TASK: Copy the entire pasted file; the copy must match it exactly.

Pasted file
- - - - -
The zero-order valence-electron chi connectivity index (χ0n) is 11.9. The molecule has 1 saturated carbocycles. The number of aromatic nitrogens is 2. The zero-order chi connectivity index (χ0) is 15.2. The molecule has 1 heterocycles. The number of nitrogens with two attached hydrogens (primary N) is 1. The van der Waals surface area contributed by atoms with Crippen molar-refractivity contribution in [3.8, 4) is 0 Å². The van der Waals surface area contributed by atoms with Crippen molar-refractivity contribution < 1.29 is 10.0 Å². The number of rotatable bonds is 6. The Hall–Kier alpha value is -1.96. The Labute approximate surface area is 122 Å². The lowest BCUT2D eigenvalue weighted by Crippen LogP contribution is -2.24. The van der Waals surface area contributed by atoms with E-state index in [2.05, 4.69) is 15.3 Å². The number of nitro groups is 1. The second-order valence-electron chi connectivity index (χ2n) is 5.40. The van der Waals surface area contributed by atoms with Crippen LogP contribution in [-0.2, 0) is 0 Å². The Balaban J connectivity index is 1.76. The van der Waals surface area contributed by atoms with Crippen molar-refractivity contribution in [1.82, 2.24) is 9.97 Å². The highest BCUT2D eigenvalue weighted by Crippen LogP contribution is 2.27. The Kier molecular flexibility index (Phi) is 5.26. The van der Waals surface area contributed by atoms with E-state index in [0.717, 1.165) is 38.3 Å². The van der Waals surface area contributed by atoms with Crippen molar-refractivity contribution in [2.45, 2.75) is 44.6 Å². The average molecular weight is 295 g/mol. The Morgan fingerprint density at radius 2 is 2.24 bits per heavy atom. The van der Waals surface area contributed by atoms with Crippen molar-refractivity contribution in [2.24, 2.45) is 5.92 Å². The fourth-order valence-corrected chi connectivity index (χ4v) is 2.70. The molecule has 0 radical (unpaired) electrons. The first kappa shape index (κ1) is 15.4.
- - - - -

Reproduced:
The zero-order valence-electron chi connectivity index (χ0n) is 11.9. The molecule has 1 saturated carbocycles. The number of aromatic nitrogens is 2. The zero-order chi connectivity index (χ0) is 15.2. The molecule has 1 heterocycles. The number of nitrogens with two attached hydrogens (primary N) is 1. The van der Waals surface area contributed by atoms with Crippen molar-refractivity contribution in [3.8, 4) is 0 Å². The van der Waals surface area contributed by atoms with Crippen molar-refractivity contribution < 1.29 is 10.0 Å². The number of rotatable bonds is 6. The Hall–Kier alpha value is -1.96. The Labute approximate surface area is 122 Å². The lowest BCUT2D eigenvalue weighted by Crippen LogP contribution is -2.24. The van der Waals surface area contributed by atoms with E-state index in [2.05, 4.69) is 15.3 Å². The number of nitro groups is 1. The second-order valence-electron chi connectivity index (χ2n) is 5.40. The van der Waals surface area contributed by atoms with Crippen LogP contribution in [-0.2, 0) is 0 Å². The Balaban J connectivity index is 1.76. The van der Waals surface area contributed by atoms with Crippen molar-refractivity contribution in [1.82, 2.24) is 9.97 Å². The highest BCUT2D eigenvalue weighted by Crippen LogP contribution is 2.27. The Kier molecular flexibility index (Phi) is 5.26. The van der Waals surface area contributed by atoms with E-state index in [0.717, 1.165) is 38.3 Å². The van der Waals surface area contributed by atoms with Crippen molar-refractivity contribution in [2.45, 2.75) is 44.6 Å². The average molecular weight is 295 g/mol. The Morgan fingerprint density at radius 2 is 2.24 bits per heavy atom. The van der Waals surface area contributed by atoms with Crippen molar-refractivity contribution in [2.24, 2.45) is 5.92 Å². The fourth-order valence-corrected chi connectivity index (χ4v) is 2.70. The molecule has 0 radical (unpaired) electrons. The first kappa shape index (κ1) is 15.4.